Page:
In Religion and politics in modern Iran : a reader, Lloyd V J Ridgeon on p. 150 states that “several Masonic Iranian Lodges connected to the United Grand Lodges of Germany operated from the premises of the Safi Ali Shahi Brotherhood Society in Tehran and Entezam had been a founder member in Tehran since 1960 of one of these, the Mehr Lodge and also guided another, the Safa Lodge, which had been established in 1962 “.[6]

According to Alaeddin Rouhani,[7] Masonic lodges connected to Germany were set up in Iran after WWII because they were not tainted with a history of colonialism and imperialism like the British lodges.

According to Mahmoud Tolooie[4] “although Entezam was a founder member of these Iranian lodges, he gave up on them after the death of Seyed Hassan Taghizadeh in 1970 and did not attend their meetings anymore”.


Upon the death of his father he became the leader of the Safi Ali Shahi order of dervishes in Iran.

A New Perspective on Mysticism and Sufism: Abdollah Entezam, Introduced and translated by Matthijs van der Bos.[6]

In 1977 Entezam wrote a series of articles entitled ‘A New Perspective on Mysticism and Sufism – Nazari tazeh be erfan va tassavof-. He used the pseudonym ‘I do not know’ (la adri) and the articles reported the question and answer sessions of a Sufi Master. The essays were republished after the revolution by Vahid Publishers, under the pseudonym of Abdollah Azadeh in 1984.[8]

Career: diplomacy and Sufism[edit]

Abbas Milani in his book on Eminent Persians says: “Both diplomacy and Sufism became inseparable parts of Abdollah’s character and career.”[3]

Iran’s ambassador to France in 1927,

Presented Iran’s case against Britain to the League of Nations in 1933,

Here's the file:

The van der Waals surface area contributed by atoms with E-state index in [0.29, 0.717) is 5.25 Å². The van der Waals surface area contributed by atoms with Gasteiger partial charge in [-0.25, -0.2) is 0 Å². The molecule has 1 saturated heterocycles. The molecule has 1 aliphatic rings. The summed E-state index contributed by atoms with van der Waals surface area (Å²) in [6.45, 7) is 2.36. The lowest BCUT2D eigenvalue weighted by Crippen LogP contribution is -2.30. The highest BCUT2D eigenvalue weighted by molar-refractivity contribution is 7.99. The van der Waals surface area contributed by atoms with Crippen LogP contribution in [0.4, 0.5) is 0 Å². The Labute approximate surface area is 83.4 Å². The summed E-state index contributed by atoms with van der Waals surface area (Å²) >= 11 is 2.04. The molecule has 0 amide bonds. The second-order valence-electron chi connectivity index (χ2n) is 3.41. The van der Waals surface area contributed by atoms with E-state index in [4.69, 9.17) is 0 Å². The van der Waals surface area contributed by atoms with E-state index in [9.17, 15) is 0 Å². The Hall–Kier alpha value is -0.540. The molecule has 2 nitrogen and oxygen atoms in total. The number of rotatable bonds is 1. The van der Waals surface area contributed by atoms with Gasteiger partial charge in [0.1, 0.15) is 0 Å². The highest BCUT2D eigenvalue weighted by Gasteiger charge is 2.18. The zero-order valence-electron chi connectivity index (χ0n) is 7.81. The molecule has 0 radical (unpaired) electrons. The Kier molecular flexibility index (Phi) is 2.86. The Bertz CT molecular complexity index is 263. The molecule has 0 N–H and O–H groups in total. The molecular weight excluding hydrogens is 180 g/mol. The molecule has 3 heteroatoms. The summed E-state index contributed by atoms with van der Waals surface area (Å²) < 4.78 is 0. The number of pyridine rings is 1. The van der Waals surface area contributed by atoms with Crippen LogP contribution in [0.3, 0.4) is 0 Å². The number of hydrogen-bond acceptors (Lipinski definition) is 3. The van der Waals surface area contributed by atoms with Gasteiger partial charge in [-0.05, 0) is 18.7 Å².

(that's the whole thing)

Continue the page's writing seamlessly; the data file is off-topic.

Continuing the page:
Iran’s ambassador to West Germany,

Minister of Finance under Mohammad Reza Shah, then Foreign Minister 1953-56,

Negotiated the resumption of diplomatic relations with Britain and the oil contracts after Mossadegh.

Chairman of the board of directors and Managing Director of NIOC (National Iranian Oil Company) 1957-63.

Dismissed by the Shah after the uprisings of 1963, for suggesting that the pace of reforms should be slowed down.

Marvin Zonis wrote on this subject in The Political Elite of Iran. p63 Dealing with the counter elite.[1] According to Zonis, Hossein Ala the court minister, called together a council of elite statesmen to convey their mounting concern to the Shah, in relation to the extreme response of the military to demonstrations against the arrest of Khomeini in June 1963.
People were demonstrating peacefully but the Shah had ordered troops to shoot and kill. The council of elite statesmen were: Ala himself, Abdollah Entezam, General Morteza Yazdanpanah, & Sardar Fakher Hekmat. After the four officials carried their foreboding to His Majesty, it was reported that the Shah was infuriated. Ala was relieved of his duties as minister of court, Yazdanpanah was dropped from the inspectorate, Hekmat was forbidden to campaign for the parliament & Entezam was retired from the National Iranian Oil Company and sent ‘home’.

Entezam then set up an ironmongery workshop from which he earned his living for the next 15 years.
In 1978 the Shah realising his mistake begged him to return and accept the post of Prime Minister but it was too late. Entezam was too old and a revolution was well under way. There was nothing Entezam could do to dissuade the striking oil workers, despite the warm welcome that he received at the now in-turmoil oil company. p944 Raz e Bozorg.[4] He advised the Shah to remain in the country and not flee to the West. Once again his advice was not heeded.


Short Video about him by Massoud Behnood:

Life story in Farsi: abdollah

2021 Published Family History: خاندان انتظام وزیری

His book, Human Fraternity, published in 2021 after 50 years! (English): NAHAIEE

کتاب ایشان ِ برادری انسانیت، چاپ بعد از ۵۰ سال بدون سانسور

Abdullah on Marvin Zonis’ book in English: entezam_marzin_Zonis

Newsletter in English when he was the NIOC Chairman: Entezam_Newsletter

Eulogy by Sir Dennis Wright: Abdullah Eulogy By Wright

His article on Masonic virtue in Farsi (1969):Abdullah_article_1969

Member of delegation to The League of Nations:


Treaty signed with India while foreign minister: TREATY_OF_COMMERCE_AND_NAVIGATION:

Iran Oil Accord 1954: August_6

Encyclopedia Iranica


ویکی پیدیا

BBC movie on NIOC and interview with Chairman

Home movie while at League of nations:

Writeup published about his Great Grand Uncle Mirza Issiah Vazir میرزا عیسی خان وزیر  (in Parsi) Mirza Issiah Vazir

Ancestral tomb mirza Issaiah Vazir part one:

Ancestral tomb mirza Issaiah Vazir part two:

History of the Monirieh district on Tehran and the tomb:

Article published in the International Journal Multicultural and Multireligious Understanding